The Perils surrounding the Nativity Narrative

 The story of Christ’s birth is always in danger of becoming too pedestrian, so familiar it becomes trite. Sadly, the very commemoration of this story every year can sometimes lead us to bury it further into the dark recesses of our dormant memory instead of making it new again. We know how the narrative ends, so we often overlook the inherent peril in Christ’s coming to the world as a baby. 

 The whole process of bringing a savior to earth was fraught with inconceivable risk. Mortality rates for child birth and the probability of any child making it to adulthood in the ancient world were huge risks for an only begotten son; God only had one chance. In addition to the natural causes of death, Herod awaited the birth of Christ and, according to our Bible story, murdered the male infants of a whole town for the possibility to end the story of Christ prematurely. The world loomed so large and powerful in comparison to the fragility of the situation for the young Mary, Joseph, and child. At any point, the terrors of the world seemed poised to swallow the entire enterprise whole.

 The odds were against Christ then, and they certainly oppose him now. The story of Christ is still in danger. The world is still so large and seems bent on trying to stamp out any belief in the Christ. Many media voices spout out a logic that makes belief seem ridiculous. We cannot escape the megaphone of Christmas commercialism that can keep us so busy we don’t have time to savor the thought of the Savior. A Savior who lived and died to not only help us believe in him, but to enable us to be like him. With all the pressures of the season, we can spend so much time celebrating Christmas that we forget to be Christians.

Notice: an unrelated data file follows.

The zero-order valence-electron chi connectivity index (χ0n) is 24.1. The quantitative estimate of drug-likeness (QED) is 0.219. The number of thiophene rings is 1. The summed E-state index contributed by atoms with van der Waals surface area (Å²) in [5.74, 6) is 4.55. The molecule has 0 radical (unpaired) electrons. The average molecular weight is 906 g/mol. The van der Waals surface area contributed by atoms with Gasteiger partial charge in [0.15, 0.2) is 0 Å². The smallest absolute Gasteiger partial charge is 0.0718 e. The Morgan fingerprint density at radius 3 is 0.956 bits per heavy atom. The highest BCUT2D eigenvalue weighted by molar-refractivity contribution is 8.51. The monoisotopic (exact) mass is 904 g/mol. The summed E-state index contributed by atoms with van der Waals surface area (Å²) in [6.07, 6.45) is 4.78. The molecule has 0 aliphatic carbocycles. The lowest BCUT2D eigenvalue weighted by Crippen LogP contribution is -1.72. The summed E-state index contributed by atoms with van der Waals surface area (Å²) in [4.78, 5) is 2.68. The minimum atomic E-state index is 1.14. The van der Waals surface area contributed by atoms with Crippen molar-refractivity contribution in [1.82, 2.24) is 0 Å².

Our faith in Christ may begin as a fragile, faint glimmer in the terrifying darkness of the night sky, but as we follow the light of the savior in the service of each other, we can #lighttheworld with hope. 

 Check out this video for inspiration.

Message inspired by the faithful scholarship of Brevard S. Childs, see his The Book of Exodus: A Critical, Theological Commentary (Philadelphia: The Westminster Press, 1974), 24-25.

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